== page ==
Mike Smucker, Resident District Manager in our Healthcare line of business, takes pride in serving alongside healthcare practitioners, managing a number of facilities and leading passionate teams to success.
Mike Smucker has a hands-on approach to his work, and takes pride in being a part of the healing environment that impacts customers, patients, and families every day. With years of custodial experience himself, he is uniquely equipped not only to maintain healthcare facilities, but to empathize with the people he leads as well.
“I started out as a housekeeping supervisor or assistant manager in a long-term care retirement village, and I’ve always been intrigued with the technical aspect of it. You know, the pH of floor refinishing, what chemicals to use and how they work, the science behind our business always intrigued me. And that’s helped me to really become a subject matter expert, while at the same time managing people and empowering them to do the same. In fact, this past winter, we had about a foot of snow drop in a 24-hour period, and we had about 20 call-offs. And I said, hey, let me hop on the auto scrubber. So I rode the machine around the hospital for a couple of hours. The ability to do that helps me remember how difficult the work our employees do is and helps me further engage them in the process.”
The experience of working in healthcare, however, is unlike any other. While working alongside healthcare providers and practitioners, Mike and his team find themselves on the frontlines with opportunities to make an impact around every turn.
“In healthcare, we have patients that come in by the dozens, by the hundreds, by the thousands, and we have the opportunity to make a positive impact on every one of them. You know, the patient is going to get words from their doctor that are going to change the rest of their life with the condition they have, then the next person that patient is going to see is the housekeeper coming into the room. So what do we say? How do we interact? How do we smile? The critical piece that we play in support services, and in being there and supporting with that network, really drives society, drives people, and drives our love for our work, and we’re fortunate enough to play a part in that each day.”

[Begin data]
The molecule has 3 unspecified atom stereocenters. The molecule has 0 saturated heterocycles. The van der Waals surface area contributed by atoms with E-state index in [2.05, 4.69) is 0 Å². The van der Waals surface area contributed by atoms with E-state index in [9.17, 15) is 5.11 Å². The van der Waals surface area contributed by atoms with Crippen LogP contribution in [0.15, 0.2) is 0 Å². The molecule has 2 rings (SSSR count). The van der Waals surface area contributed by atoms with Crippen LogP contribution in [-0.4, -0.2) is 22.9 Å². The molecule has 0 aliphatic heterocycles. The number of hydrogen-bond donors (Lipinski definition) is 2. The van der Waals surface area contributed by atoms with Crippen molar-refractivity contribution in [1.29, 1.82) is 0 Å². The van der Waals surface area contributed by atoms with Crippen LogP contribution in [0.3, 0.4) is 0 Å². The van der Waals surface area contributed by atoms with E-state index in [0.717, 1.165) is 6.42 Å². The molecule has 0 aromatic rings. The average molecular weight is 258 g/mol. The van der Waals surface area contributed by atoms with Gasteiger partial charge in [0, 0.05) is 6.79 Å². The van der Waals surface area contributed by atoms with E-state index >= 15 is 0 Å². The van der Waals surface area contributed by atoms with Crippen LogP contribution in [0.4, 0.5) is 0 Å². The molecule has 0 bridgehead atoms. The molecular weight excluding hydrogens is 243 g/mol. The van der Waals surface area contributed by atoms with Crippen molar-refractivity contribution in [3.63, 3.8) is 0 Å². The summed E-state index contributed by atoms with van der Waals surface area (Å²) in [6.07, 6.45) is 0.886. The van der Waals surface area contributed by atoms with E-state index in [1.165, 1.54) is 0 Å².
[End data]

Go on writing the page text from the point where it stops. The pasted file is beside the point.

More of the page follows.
While the work can be incredibly rewarding, there is no question that it can be challenging at times. Mike and his team have faced situations that facilities/custodial professionals would never encounter outside of the healthcare environment. Through committed leadership and passionate teamwork, however, Mike and his team are more than equipped to tackle those challenges and make a positive impact when people need them most. Mike recalls a moment in his career when he saw his people – an Aramark as a whole – at their best and their bravest.
“On Valentine’s evening in 2008, I was about to head home and take my wife out for dinner, and then we got these urgent calls that the ambulances were on their way. There was a shooting on the NIU Campus, and I’ll never forget the horrifying sight of our emergency room being inundated with kids with gunshot wounds, the amount of cleanup that was needed, and the emotion that was pouring through us all. At the same time, however, it was amazing to see our team members saying ‘I will stay and I will help clean this and I will care for this. I’ll bring the supplies where needed.’ Staff and leaders even came from other Aramark accounts to help. Yes, it was a catastrophe, but we were in it together. That outpouring of community and people to care for these individuals and families really just shows the value of why we’re in this business and how we can really step up to action.”
To hear more about Mike’s responsibilities as Resident District Manager, working at a hospital, or what makes Aramark a special place to work, check out his Q&A or Soundcloud clips!
— Mike Smucker, Resident District Manager
What makes working in healthcare meaningful for you?